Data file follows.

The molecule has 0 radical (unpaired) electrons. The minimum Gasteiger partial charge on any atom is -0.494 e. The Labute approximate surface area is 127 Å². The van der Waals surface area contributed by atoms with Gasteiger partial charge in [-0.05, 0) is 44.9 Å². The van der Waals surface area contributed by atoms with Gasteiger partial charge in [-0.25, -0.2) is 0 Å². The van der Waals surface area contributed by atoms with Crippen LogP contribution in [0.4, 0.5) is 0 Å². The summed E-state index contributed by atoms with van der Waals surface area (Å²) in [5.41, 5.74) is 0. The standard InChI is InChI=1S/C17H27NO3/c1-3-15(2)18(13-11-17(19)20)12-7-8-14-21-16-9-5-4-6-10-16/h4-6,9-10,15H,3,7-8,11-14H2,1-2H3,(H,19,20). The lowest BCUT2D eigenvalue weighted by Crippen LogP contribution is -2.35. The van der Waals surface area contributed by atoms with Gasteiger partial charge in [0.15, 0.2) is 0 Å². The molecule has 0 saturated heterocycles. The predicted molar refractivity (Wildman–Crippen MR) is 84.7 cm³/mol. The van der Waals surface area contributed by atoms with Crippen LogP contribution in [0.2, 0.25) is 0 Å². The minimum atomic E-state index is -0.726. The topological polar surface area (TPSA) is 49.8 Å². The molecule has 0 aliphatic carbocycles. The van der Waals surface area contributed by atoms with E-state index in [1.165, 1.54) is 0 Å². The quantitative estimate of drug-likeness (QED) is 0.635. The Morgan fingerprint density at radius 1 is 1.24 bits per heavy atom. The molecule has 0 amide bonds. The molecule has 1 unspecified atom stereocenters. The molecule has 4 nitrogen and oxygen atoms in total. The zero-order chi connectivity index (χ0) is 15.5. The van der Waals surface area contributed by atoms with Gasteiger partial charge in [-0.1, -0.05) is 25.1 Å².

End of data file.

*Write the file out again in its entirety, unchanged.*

The molecule has 0 radical (unpaired) electrons. The minimum Gasteiger partial charge on any atom is -0.494 e. The Labute approximate surface area is 127 Å². The van der Waals surface area contributed by atoms with Gasteiger partial charge in [-0.05, 0) is 44.9 Å². The van der Waals surface area contributed by atoms with Gasteiger partial charge in [-0.25, -0.2) is 0 Å². The van der Waals surface area contributed by atoms with Crippen LogP contribution in [0.4, 0.5) is 0 Å². The summed E-state index contributed by atoms with van der Waals surface area (Å²) in [5.41, 5.74) is 0. The standard InChI is InChI=1S/C17H27NO3/c1-3-15(2)18(13-11-17(19)20)12-7-8-14-21-16-9-5-4-6-10-16/h4-6,9-10,15H,3,7-8,11-14H2,1-2H3,(H,19,20). The lowest BCUT2D eigenvalue weighted by Crippen LogP contribution is -2.35. The van der Waals surface area contributed by atoms with Gasteiger partial charge in [0.15, 0.2) is 0 Å². The molecule has 0 saturated heterocycles. The predicted molar refractivity (Wildman–Crippen MR) is 84.7 cm³/mol. The van der Waals surface area contributed by atoms with Crippen LogP contribution in [0.2, 0.25) is 0 Å². The minimum atomic E-state index is -0.726. The topological polar surface area (TPSA) is 49.8 Å². The molecule has 0 aliphatic carbocycles. The van der Waals surface area contributed by atoms with E-state index in [1.165, 1.54) is 0 Å². The quantitative estimate of drug-likeness (QED) is 0.635. The Morgan fingerprint density at radius 1 is 1.24 bits per heavy atom. The molecule has 0 amide bonds. The molecule has 1 unspecified atom stereocenters. The molecule has 4 nitrogen and oxygen atoms in total. The zero-order chi connectivity index (χ0) is 15.5. The van der Waals surface area contributed by atoms with Gasteiger partial charge in [-0.1, -0.05) is 25.1 Å².